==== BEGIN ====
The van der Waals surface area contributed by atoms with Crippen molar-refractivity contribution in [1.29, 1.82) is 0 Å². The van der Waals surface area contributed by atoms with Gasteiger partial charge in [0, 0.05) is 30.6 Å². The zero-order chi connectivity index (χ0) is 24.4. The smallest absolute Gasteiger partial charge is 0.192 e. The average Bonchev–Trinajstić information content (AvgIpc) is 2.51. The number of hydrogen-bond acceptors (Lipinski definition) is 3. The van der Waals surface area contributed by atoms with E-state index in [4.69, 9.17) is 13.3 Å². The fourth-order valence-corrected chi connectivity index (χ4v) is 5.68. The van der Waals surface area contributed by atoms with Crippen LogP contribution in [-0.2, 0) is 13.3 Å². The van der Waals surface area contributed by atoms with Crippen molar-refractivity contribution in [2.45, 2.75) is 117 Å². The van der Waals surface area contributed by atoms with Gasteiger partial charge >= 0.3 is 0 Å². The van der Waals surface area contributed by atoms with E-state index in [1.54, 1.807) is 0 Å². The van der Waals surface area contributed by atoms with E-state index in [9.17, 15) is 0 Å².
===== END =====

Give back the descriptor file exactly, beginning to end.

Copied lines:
The van der Waals surface area contributed by atoms with Crippen molar-refractivity contribution in [1.29, 1.82) is 0 Å². The van der Waals surface area contributed by atoms with Gasteiger partial charge in [0, 0.05) is 30.6 Å². The zero-order chi connectivity index (χ0) is 24.4. The smallest absolute Gasteiger partial charge is 0.192 e. The average Bonchev–Trinajstić information content (AvgIpc) is 2.51. The number of hydrogen-bond acceptors (Lipinski definition) is 3. The van der Waals surface area contributed by atoms with E-state index in [4.69, 9.17) is 13.3 Å². The fourth-order valence-corrected chi connectivity index (χ4v) is 5.68. The van der Waals surface area contributed by atoms with Crippen LogP contribution in [-0.2, 0) is 13.3 Å². The van der Waals surface area contributed by atoms with Crippen molar-refractivity contribution in [2.45, 2.75) is 117 Å². The van der Waals surface area contributed by atoms with Gasteiger partial charge >= 0.3 is 0 Å². The van der Waals surface area contributed by atoms with E-state index in [1.54, 1.807) is 0 Å². The van der Waals surface area contributed by atoms with E-state index in [9.17, 15) is 0 Å².